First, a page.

The ProRanger Philadelphia program is an academic, technical skills training, and internship program that is cooperatively administered by the National Park Service and Temple University. The program was established to recruit, train and employ law enforcement park rangers for the National Park Service.
Students take coursework during the academic year at Temple University and participate in internships at National Park Service sites during the summer. Follow their experiences here.
Tuesday, June 12, 2012
Mount Rushmore- Week 4
My fourth week here at Mount Rushmore has been both informative and interesting.I started the week with the Ropes Team assisting them in the Rock Monitoring project.Unfortunately it was extremely windy while being on the mountain.This prevented the rangers from being able to rappel down the faces to attach the proper fiber cables.Instead, we put out the climbing rope they would be using and practiced fusing the fiber together.I was still suited up in the climbing harness so LE Chief Don Hart said we could do a quick training lesson in climbing.We did so right outside the entrance to the Hall of Records which most people cannot say they have done!
The climbing equipment that they use is top of the line and a lot different from the types we have used for rappelling at Leadership Camp.Their gear is designed for when you are free hanging and unable to climb up actual rock; for example when they are going over the face of Lincoln they are simply free hanging in front of his face.The gear that I was being taught with consisted of an ascender with a hand grip, descender, a foot strap, and a shunt.To climb up, you typically use the ascender with the hand grip and foot strap and to lower yourself back down you can use the descender.However, both devices can be interchangeable and can do both functions.The shunt is used as a safety device to ensure that you always have two points of contact on the rope to prevent you from any falling accident.To climb up, you slide the ascender up the rope and while holding onto the hand grip you essentially “stand” in the foot strap.You continue with this mechanism until you reach the desired height.To come back down, you have to switch out the ascender with the descender; this can be pretty tricky the first couple times you try it.After doing this a few times I was finally able to get the hang of it.Once the descender is attached properly you pull down on the rope lock and slowly lower yourself down.It was so great to see and use a climbing technique that I was not familiar with and I am greatly looking forward to the next time I am able to climb!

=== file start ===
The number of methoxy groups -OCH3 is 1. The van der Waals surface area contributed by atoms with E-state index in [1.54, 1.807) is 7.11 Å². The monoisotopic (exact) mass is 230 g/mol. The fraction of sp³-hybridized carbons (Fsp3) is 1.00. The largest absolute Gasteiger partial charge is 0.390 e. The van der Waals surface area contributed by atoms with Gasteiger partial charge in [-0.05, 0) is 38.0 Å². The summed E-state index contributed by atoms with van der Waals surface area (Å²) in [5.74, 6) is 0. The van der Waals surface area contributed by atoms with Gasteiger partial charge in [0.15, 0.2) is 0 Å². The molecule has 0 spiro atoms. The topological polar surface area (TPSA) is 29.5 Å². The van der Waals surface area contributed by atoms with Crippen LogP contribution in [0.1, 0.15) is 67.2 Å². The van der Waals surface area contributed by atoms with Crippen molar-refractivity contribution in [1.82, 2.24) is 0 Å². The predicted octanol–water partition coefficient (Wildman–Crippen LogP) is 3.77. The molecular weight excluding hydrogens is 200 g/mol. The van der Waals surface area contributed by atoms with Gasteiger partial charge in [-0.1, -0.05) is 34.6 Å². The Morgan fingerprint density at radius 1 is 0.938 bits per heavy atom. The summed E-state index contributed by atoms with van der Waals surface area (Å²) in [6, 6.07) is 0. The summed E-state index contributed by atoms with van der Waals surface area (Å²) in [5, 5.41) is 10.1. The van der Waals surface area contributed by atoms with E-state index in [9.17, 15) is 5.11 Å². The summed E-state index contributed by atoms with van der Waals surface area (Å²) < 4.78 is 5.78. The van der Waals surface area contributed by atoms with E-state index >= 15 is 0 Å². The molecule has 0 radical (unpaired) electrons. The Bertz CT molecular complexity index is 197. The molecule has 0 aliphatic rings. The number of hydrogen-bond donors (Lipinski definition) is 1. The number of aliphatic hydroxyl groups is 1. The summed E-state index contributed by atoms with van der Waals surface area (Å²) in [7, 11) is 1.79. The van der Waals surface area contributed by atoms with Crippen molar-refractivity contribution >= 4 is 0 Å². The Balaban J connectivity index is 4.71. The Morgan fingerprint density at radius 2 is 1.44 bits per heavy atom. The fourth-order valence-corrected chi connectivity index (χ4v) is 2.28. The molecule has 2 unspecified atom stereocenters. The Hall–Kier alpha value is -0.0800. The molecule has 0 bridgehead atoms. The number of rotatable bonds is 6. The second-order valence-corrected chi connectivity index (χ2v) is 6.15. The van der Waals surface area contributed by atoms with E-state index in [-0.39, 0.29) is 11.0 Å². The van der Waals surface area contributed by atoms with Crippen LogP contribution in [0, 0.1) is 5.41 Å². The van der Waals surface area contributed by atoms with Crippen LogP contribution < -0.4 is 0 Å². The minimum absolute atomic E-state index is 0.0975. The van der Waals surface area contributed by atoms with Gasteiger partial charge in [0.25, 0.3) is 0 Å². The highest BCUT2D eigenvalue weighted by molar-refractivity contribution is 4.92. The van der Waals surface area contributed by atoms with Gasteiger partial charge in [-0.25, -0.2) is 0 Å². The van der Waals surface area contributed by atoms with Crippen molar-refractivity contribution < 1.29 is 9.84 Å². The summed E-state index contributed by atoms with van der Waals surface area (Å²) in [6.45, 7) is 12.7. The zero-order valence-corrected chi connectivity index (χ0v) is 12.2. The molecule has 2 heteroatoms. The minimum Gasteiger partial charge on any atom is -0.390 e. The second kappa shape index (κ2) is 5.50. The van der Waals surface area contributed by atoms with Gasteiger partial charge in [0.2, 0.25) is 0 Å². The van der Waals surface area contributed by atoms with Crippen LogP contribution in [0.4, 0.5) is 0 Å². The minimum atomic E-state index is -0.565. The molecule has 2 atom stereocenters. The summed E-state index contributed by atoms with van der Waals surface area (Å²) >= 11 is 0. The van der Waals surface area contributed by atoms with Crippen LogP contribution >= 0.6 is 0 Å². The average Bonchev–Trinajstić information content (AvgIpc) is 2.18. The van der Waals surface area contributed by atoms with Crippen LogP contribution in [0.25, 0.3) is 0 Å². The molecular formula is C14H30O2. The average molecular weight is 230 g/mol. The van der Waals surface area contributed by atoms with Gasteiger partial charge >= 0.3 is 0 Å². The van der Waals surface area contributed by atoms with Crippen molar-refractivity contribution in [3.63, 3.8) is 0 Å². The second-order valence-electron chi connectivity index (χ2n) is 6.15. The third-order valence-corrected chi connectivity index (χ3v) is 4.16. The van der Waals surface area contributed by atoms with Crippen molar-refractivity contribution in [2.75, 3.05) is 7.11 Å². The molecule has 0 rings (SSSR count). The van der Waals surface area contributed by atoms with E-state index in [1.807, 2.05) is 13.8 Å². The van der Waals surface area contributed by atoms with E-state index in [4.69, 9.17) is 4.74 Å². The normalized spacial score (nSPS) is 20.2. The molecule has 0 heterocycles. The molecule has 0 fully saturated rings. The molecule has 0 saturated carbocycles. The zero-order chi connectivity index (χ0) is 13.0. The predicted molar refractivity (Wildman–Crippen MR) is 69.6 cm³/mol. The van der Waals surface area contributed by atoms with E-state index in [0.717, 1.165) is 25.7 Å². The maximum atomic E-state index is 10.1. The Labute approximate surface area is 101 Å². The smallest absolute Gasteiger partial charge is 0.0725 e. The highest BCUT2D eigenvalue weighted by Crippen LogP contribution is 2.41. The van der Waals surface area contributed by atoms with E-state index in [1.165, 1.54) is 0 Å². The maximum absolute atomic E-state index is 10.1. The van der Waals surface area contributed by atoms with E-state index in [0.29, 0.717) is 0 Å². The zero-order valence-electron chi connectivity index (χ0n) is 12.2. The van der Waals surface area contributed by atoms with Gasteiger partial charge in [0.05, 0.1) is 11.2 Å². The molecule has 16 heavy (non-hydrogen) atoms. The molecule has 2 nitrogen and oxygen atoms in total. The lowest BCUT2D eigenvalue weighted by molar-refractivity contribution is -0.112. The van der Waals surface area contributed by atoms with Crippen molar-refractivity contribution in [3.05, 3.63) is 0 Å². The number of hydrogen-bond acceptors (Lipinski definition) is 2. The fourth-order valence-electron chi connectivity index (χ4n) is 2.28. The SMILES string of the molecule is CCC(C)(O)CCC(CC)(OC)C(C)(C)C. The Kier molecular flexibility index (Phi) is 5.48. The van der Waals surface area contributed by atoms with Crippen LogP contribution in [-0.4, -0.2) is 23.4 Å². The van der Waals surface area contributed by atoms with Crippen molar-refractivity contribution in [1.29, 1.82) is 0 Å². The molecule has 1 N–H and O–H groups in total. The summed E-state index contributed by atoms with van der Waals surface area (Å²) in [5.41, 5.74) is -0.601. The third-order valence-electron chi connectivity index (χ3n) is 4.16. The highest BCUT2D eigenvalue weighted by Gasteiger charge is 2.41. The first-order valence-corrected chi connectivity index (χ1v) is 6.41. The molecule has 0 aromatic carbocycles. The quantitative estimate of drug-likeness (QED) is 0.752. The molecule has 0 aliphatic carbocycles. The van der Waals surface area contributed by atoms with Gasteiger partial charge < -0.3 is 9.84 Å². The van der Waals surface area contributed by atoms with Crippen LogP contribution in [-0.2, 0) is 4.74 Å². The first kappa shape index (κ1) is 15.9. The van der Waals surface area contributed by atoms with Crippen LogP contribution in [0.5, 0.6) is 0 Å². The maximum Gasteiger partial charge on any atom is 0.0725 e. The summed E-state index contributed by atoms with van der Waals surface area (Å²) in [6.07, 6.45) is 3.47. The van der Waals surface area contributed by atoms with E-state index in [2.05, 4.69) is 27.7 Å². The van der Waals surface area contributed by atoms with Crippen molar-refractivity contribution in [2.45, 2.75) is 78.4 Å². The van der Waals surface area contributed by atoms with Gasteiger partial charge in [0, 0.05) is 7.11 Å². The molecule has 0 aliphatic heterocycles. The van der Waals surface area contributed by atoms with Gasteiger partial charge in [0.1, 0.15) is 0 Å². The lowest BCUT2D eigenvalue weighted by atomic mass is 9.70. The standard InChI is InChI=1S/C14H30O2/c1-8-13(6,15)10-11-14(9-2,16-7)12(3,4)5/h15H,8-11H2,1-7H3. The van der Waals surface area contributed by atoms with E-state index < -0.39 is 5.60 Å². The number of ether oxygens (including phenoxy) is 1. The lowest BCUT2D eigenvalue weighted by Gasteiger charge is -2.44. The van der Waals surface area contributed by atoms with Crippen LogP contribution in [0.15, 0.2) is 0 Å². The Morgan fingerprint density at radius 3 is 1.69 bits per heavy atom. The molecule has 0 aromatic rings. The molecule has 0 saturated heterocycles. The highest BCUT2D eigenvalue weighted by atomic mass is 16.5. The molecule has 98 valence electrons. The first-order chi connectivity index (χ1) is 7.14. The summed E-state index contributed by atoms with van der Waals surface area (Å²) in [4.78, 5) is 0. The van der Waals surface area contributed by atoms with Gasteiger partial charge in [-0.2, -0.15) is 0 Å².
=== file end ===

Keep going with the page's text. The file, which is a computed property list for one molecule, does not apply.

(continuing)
Using the ascender to climb up the rope.
Switching out the ascender and descender.
Lowering myself using the descender.
This past week I also got the opportunity to attend the Wildland Fire Chain Saws class with LE Ranger Joe Turgyan.The class consisted of completing four powerpoint modules that went over safety requirements, chain saw maintenance and operation, chain saw tasks and techniques, and fireline construction and mopup.We learned about the proper PPE that should be worn at all times and the duties of sawyers (those working the chain saw) and swampers (those looking out for possible hazards and cleaning brush cut by the sawyer).Safety is the most important thing when handling a chain saw and they made sure to emphasize the fact that if you are not comfortable with cutting down a certain tree then don’t do it.We were also taught the various things to look out for when operating a chain saw.Depending on whether you are cutting the top or bottom side of a log there will be a push or pull on the chain saw.This means that depending on the angle, the chain saw may pull you towards the log being cut or push you away from it.They also told us to be very careful when using the very end of the chain saw for cutting because it will have a kickback affect that will kick the chain saw back towards your body (usually the head).Once we complete the field day portion of the training, I will be certified to cut trees of eight DBH (diameter breast height) or less while working a wildland fire.
One of the NPS boundary signs.
The week ended with a great morning hike in the back country of the park.Another ranger Laura Mischell and I hiked the perimeter of the park along the boundary of the Forest Service.We were following the NPS boundary signs which get difficult in some spots.Due to the lay of the land there will be a marker on one side of a large boulder that you then have to climb over to find the other one, which isn’t always very visible.We also brought a digital GPS along with us to assist in our navigating abilities.The GPS is very helpful in getting acclimated with sense of direction which can be quite confusing in the woods.
This has been another great week in the Black Hills; I hope everyone is continuing to enjoy themselves at their various parks!